This is really intended as a draft chapter for our book. Given the diverse natures of the intended intended audiences, it is probably a bit light on explanation of the Haskell (use of monad transformers) for those with a background in numerical methods. It is hoped that the explanation of the mathematics is adequate for those with a background in Haskell but not necessarily in numerical methods. As always, any feedback is gratefully accepted.

Introduction

Imagine an insect, a grasshopper, trapped on the face of a clock which wants to visit each hour an equal number of times. However, there is a snag: it can only see the value of the hour it is on and the value of the hours immediately anti-clockwise and immediately clockwise. For example, if it is standing on 5 then it can see the 5, the 4, and the 6 but no others.

It can adopt the following strategy: toss a fair coin and move anti-clockwise for a head and move clockwise for a tail. Intuition tells us that over a large set of moves the grasshopper will visit each hour (approximately) the same number of times. Can we confirm our intuition somehow? Suppose that the strategy has worked and the grasshopper is now to be found with equal probability on any hour. Then at the last jump, the grasshopper must either have been at the hour before the one it is now on or it must have been at the hour after the one it is now on. Let us denote the probability that the grasshopper is on hour $n$ by $\pi(n)$ and the (conditional) probability that the grasshopper jumps to state $n$ given it was in state $m$ by $p(n \, |\, m)$. Then we have $\displaystyle \pi'(n) = p(n \, |\, n - 1)\pi(n - 1) + p(n \, |\, n + 1)\pi(n + 1)$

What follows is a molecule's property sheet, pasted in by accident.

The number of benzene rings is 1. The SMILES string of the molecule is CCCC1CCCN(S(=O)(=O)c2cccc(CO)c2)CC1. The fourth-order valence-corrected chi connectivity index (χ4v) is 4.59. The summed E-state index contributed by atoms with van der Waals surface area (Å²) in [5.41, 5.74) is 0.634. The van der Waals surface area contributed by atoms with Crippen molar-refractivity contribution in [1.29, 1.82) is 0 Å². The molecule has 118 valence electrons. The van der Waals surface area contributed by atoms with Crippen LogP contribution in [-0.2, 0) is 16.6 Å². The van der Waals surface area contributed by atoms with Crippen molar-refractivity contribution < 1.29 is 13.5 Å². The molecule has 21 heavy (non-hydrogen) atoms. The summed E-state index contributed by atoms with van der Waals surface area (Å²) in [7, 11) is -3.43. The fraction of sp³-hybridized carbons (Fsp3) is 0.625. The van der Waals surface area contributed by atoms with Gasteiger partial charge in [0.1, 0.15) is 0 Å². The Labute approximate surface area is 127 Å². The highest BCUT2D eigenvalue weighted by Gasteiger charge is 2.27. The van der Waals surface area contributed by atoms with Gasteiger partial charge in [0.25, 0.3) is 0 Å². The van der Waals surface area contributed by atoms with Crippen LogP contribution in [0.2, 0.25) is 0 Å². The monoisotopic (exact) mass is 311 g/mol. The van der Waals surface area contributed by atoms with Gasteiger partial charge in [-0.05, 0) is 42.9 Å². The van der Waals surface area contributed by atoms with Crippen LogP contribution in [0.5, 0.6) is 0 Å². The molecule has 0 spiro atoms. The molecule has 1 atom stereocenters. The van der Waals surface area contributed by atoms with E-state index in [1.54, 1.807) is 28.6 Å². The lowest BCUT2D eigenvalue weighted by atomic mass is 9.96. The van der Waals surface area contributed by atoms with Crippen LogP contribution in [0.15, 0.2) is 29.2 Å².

Substituting in where $N$ is a normalising constant (12 in this case) we obtain $\displaystyle \pi'(n) = \frac{1}{2}\frac{1}{N} + \frac{1}{2}\frac{1}{N} = \frac{1}{N}$

This tells us that the required distribution is a fixed point of the grasshopper’s strategy. But does the strategy actually converge to the fixed point? Let us perform an experiment.

First we import some modules from hmatrix.

> {-# LANGUAGE FlexibleContexts #-}
> module Chapter1 where
> import Data.Packed.Matrix
> import Numeric.LinearAlgebra.Algorithms
> import Numeric.Container
> import Data.Random
> import qualified Control.Monad.Writer as W
> import qualified Control.Monad.Loops as ML
> import Data.Random.Source.PureMT

Let us use a clock with 5 hours to make the matrices sufficiently small to fit on one page. Here is the strategy encoded as a matrix. For example the first row says jump to position 1 with probablity 0.5 or jump to position 5 with probability 0.5.

> eqProbsMat :: Matrix Double
> eqProbsMat = (5 >< 5)
>         [ 0.0, 0.5, 0.0, 0.0, 0.5
>         , 0.5, 0.0, 0.5, 0.0, 0.0
>         , 0.0, 0.5, 0.0, 0.5, 0.0
>         , 0.0, 0.0, 0.5, 0.0, 0.5
>         , 0.5, 0.0, 0.0, 0.5, 0.0
>         ]

We suppose the grasshopper starts at 1 o’clock.